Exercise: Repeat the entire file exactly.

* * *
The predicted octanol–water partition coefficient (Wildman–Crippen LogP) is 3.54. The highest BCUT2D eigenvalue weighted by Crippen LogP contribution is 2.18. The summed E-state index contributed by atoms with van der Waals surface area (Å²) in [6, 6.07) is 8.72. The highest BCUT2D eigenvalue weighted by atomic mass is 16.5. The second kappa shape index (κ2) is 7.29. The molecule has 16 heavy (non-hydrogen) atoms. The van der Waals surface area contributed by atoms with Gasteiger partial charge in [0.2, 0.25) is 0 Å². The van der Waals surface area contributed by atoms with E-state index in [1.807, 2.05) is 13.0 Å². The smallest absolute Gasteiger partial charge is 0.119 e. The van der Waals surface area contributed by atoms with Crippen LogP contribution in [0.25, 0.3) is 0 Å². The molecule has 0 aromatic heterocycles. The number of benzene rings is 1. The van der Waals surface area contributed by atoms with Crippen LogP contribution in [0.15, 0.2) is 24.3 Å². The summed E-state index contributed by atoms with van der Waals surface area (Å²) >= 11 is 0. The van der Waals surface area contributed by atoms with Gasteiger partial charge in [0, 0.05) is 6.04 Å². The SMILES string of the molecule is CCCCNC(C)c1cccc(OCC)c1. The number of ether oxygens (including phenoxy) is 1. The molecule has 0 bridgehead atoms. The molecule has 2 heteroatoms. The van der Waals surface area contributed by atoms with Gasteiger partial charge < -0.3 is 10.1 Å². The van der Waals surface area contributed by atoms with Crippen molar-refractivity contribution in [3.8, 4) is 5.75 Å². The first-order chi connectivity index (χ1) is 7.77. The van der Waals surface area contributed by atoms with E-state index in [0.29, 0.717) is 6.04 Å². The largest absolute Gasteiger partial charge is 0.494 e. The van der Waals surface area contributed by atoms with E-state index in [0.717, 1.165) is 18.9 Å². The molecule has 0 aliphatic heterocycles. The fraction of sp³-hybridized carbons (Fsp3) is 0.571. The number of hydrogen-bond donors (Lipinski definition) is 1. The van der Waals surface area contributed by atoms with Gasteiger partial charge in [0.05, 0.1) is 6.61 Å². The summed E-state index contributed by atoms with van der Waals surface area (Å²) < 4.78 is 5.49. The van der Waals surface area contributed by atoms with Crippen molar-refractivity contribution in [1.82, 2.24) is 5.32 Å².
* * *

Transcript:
The predicted octanol–water partition coefficient (Wildman–Crippen LogP) is 3.54. The highest BCUT2D eigenvalue weighted by Crippen LogP contribution is 2.18. The summed E-state index contributed by atoms with van der Waals surface area (Å²) in [6, 6.07) is 8.72. The highest BCUT2D eigenvalue weighted by atomic mass is 16.5. The second kappa shape index (κ2) is 7.29. The molecule has 16 heavy (non-hydrogen) atoms. The van der Waals surface area contributed by atoms with Gasteiger partial charge in [0.2, 0.25) is 0 Å². The van der Waals surface area contributed by atoms with E-state index in [1.807, 2.05) is 13.0 Å². The smallest absolute Gasteiger partial charge is 0.119 e. The van der Waals surface area contributed by atoms with Crippen LogP contribution in [0.25, 0.3) is 0 Å². The molecule has 0 aromatic heterocycles. The number of benzene rings is 1. The van der Waals surface area contributed by atoms with Crippen LogP contribution in [0.15, 0.2) is 24.3 Å². The summed E-state index contributed by atoms with van der Waals surface area (Å²) >= 11 is 0. The van der Waals surface area contributed by atoms with Gasteiger partial charge in [0, 0.05) is 6.04 Å². The SMILES string of the molecule is CCCCNC(C)c1cccc(OCC)c1. The number of ether oxygens (including phenoxy) is 1. The molecule has 0 bridgehead atoms. The molecule has 2 heteroatoms. The van der Waals surface area contributed by atoms with Gasteiger partial charge < -0.3 is 10.1 Å². The van der Waals surface area contributed by atoms with Crippen molar-refractivity contribution in [3.8, 4) is 5.75 Å². The first-order chi connectivity index (χ1) is 7.77. The van der Waals surface area contributed by atoms with E-state index in [0.29, 0.717) is 6.04 Å². The largest absolute Gasteiger partial charge is 0.494 e. The van der Waals surface area contributed by atoms with E-state index in [0.717, 1.165) is 18.9 Å². The molecule has 0 aliphatic heterocycles. The fraction of sp³-hybridized carbons (Fsp3) is 0.571. The number of hydrogen-bond donors (Lipinski definition) is 1. The van der Waals surface area contributed by atoms with Gasteiger partial charge in [0.05, 0.1) is 6.61 Å². The summed E-state index contributed by atoms with van der Waals surface area (Å²) < 4.78 is 5.49. The van der Waals surface area contributed by atoms with Crippen molar-refractivity contribution in [1.82, 2.24) is 5.32 Å².